I drove past the lost pines area of central Texas, just east of Austin today, heading to a meeting. They call these the "lost pines" because a stand of pine trees exists here that looks as if it belongs in east Texas, and got "lost" amid the rolling fields of the central part of the state. Trees are always getting cross-ways here; to our northwest up here in north Texas, the "cross-timbers" are a great, loping hardwood forest in a place that otherwise looks as if it should be prairie.
We met in an office in what was once a small farm house. I liked the barn swallows actively nesting in the front porch light fixture, and the red-bellied woodpecker who provided a a colorful diversion. On the airplane I sat next to a nine year old boy, who assured us that because he has family in Dallas, in Los Angeles, and in El Salvador, then everywhere is his home.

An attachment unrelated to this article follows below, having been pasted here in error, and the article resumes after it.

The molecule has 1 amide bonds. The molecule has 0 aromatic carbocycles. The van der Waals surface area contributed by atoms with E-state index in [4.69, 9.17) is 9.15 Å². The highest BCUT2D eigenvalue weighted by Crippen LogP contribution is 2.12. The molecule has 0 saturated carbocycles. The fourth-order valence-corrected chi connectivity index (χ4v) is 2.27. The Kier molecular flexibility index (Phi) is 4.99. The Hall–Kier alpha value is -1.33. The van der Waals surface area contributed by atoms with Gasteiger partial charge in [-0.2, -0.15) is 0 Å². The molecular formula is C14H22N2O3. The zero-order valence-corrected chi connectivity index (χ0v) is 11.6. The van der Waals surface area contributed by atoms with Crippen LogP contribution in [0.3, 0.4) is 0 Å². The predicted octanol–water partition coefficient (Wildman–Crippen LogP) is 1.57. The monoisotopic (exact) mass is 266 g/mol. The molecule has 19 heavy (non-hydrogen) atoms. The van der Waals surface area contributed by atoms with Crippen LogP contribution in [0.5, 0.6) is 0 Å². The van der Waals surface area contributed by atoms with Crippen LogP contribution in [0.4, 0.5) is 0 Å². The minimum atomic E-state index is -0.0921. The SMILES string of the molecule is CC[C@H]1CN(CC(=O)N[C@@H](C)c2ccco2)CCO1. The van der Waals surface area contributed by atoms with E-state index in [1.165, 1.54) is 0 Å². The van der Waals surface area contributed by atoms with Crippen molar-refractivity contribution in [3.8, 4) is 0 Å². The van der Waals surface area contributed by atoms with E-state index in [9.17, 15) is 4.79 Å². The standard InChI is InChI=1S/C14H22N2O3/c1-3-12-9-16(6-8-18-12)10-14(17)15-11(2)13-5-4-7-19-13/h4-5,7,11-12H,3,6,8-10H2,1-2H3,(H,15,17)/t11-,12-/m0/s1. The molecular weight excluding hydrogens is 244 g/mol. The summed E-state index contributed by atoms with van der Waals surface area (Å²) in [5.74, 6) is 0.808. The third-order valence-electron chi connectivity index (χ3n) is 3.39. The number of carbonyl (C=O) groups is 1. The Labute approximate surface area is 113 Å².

We dined tonight at the little place in nearby McKinney to which we go for a simple casual meal. They always feature an acoustic guitarist playing covers. The guitarist varies, but the idea remains the same. Tonight the fellow who played the role did an amazing "All Along the Watch Tower", a sublime "Needle and the Damage Done", and a sing-along-worthy version of another Neil Young song, "Out of the Blue". Then he went astray on "Folsom Prison Blues", which has slain many a cover artist dragon. When he went shrill on "On the Boardwalk", I was ready for our check. I felt mildly offended that he would finish another song with "that one was by Buffalo Springfield", but then I realized in this day and age it's possible that only he, my wife, and I knew that.
I am trying to remember why (a) I ever elect to play the black side of a Queen's Gambit Declined, exchange variation; (b) I've waited so long, and still have not switched my car stereo to one with an mp3 jack; and (c) I can still remember most of the words to Eno's "Miss Shapiro" and "Third Uncle", but cannot remember
my US Airways dividend miles number.